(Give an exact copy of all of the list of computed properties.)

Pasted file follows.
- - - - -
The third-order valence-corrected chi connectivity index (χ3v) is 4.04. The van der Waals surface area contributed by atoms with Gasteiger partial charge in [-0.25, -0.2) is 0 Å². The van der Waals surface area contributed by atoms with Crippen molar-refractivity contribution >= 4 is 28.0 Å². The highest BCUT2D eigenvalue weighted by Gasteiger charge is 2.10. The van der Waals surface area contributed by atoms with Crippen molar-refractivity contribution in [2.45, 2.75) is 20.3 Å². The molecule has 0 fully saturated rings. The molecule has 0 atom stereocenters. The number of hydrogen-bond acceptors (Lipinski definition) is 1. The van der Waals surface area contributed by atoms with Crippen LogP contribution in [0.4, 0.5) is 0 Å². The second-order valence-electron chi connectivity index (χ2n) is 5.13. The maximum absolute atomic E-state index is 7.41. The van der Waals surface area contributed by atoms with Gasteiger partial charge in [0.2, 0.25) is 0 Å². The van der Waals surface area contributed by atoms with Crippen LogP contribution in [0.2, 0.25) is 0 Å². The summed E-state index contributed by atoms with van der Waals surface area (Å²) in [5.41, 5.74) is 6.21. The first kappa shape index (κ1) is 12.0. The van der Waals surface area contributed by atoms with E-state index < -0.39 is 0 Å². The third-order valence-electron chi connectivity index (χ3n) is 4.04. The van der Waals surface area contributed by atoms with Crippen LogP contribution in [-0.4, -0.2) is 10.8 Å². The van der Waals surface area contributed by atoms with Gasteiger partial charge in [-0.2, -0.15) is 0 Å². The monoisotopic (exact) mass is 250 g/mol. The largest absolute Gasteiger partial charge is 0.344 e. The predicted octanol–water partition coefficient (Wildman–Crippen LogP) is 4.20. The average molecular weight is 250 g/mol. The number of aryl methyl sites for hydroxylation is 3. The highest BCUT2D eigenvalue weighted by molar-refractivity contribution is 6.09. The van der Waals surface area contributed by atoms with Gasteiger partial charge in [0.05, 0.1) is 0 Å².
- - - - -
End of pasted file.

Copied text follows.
The third-order valence-corrected chi connectivity index (χ3v) is 4.04. The van der Waals surface area contributed by atoms with Gasteiger partial charge in [-0.25, -0.2) is 0 Å². The van der Waals surface area contributed by atoms with Crippen molar-refractivity contribution >= 4 is 28.0 Å². The highest BCUT2D eigenvalue weighted by Gasteiger charge is 2.10. The van der Waals surface area contributed by atoms with Crippen molar-refractivity contribution in [2.45, 2.75) is 20.3 Å². The molecule has 0 fully saturated rings. The molecule has 0 atom stereocenters. The number of hydrogen-bond acceptors (Lipinski definition) is 1. The van der Waals surface area contributed by atoms with Crippen LogP contribution in [0.4, 0.5) is 0 Å². The second-order valence-electron chi connectivity index (χ2n) is 5.13. The maximum absolute atomic E-state index is 7.41. The van der Waals surface area contributed by atoms with Gasteiger partial charge in [0.2, 0.25) is 0 Å². The van der Waals surface area contributed by atoms with Crippen LogP contribution in [0.2, 0.25) is 0 Å². The summed E-state index contributed by atoms with van der Waals surface area (Å²) in [5.41, 5.74) is 6.21. The first kappa shape index (κ1) is 12.0. The van der Waals surface area contributed by atoms with E-state index < -0.39 is 0 Å². The third-order valence-electron chi connectivity index (χ3n) is 4.04. The van der Waals surface area contributed by atoms with Crippen LogP contribution in [-0.4, -0.2) is 10.8 Å². The van der Waals surface area contributed by atoms with Gasteiger partial charge in [-0.2, -0.15) is 0 Å². The monoisotopic (exact) mass is 250 g/mol. The largest absolute Gasteiger partial charge is 0.344 e. The predicted octanol–water partition coefficient (Wildman–Crippen LogP) is 4.20. The average molecular weight is 250 g/mol. The number of aryl methyl sites for hydroxylation is 3. The highest BCUT2D eigenvalue weighted by molar-refractivity contribution is 6.09. The van der Waals surface area contributed by atoms with Gasteiger partial charge in [0.05, 0.1) is 0 Å².